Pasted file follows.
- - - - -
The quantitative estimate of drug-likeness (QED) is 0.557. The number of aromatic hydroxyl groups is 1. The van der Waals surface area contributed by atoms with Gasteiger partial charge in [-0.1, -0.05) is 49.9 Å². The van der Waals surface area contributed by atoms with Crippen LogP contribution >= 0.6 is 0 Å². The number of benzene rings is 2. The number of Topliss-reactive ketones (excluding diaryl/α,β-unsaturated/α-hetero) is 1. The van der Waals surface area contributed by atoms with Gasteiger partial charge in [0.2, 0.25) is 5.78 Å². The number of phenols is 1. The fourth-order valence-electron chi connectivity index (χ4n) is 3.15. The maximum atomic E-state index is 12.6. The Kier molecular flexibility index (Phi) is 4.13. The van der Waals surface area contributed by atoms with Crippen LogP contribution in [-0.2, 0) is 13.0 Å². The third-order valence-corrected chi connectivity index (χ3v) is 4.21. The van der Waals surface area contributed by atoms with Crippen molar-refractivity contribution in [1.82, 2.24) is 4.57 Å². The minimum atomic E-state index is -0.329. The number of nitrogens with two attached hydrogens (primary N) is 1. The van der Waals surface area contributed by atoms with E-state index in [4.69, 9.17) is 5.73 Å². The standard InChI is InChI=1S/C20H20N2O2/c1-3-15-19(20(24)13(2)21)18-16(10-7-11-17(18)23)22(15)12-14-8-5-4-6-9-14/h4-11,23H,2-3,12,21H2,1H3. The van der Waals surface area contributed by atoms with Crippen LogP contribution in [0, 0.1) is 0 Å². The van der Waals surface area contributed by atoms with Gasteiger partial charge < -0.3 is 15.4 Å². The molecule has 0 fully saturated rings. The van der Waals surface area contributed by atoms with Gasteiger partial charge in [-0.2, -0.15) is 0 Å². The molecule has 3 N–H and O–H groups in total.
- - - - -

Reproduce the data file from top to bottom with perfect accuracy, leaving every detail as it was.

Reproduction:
The quantitative estimate of drug-likeness (QED) is 0.557. The number of aromatic hydroxyl groups is 1. The van der Waals surface area contributed by atoms with Gasteiger partial charge in [-0.1, -0.05) is 49.9 Å². The van der Waals surface area contributed by atoms with Crippen LogP contribution >= 0.6 is 0 Å². The number of benzene rings is 2. The number of Topliss-reactive ketones (excluding diaryl/α,β-unsaturated/α-hetero) is 1. The van der Waals surface area contributed by atoms with Gasteiger partial charge in [0.2, 0.25) is 5.78 Å². The number of phenols is 1. The fourth-order valence-electron chi connectivity index (χ4n) is 3.15. The maximum atomic E-state index is 12.6. The Kier molecular flexibility index (Phi) is 4.13. The van der Waals surface area contributed by atoms with Crippen LogP contribution in [-0.2, 0) is 13.0 Å². The third-order valence-corrected chi connectivity index (χ3v) is 4.21. The van der Waals surface area contributed by atoms with Crippen molar-refractivity contribution in [1.82, 2.24) is 4.57 Å². The minimum atomic E-state index is -0.329. The number of nitrogens with two attached hydrogens (primary N) is 1. The van der Waals surface area contributed by atoms with E-state index in [4.69, 9.17) is 5.73 Å². The standard InChI is InChI=1S/C20H20N2O2/c1-3-15-19(20(24)13(2)21)18-16(10-7-11-17(18)23)22(15)12-14-8-5-4-6-9-14/h4-11,23H,2-3,12,21H2,1H3. The van der Waals surface area contributed by atoms with Crippen LogP contribution in [0, 0.1) is 0 Å². The van der Waals surface area contributed by atoms with Gasteiger partial charge < -0.3 is 15.4 Å². The molecule has 0 fully saturated rings. The van der Waals surface area contributed by atoms with Gasteiger partial charge in [-0.2, -0.15) is 0 Å². The molecule has 3 N–H and O–H groups in total.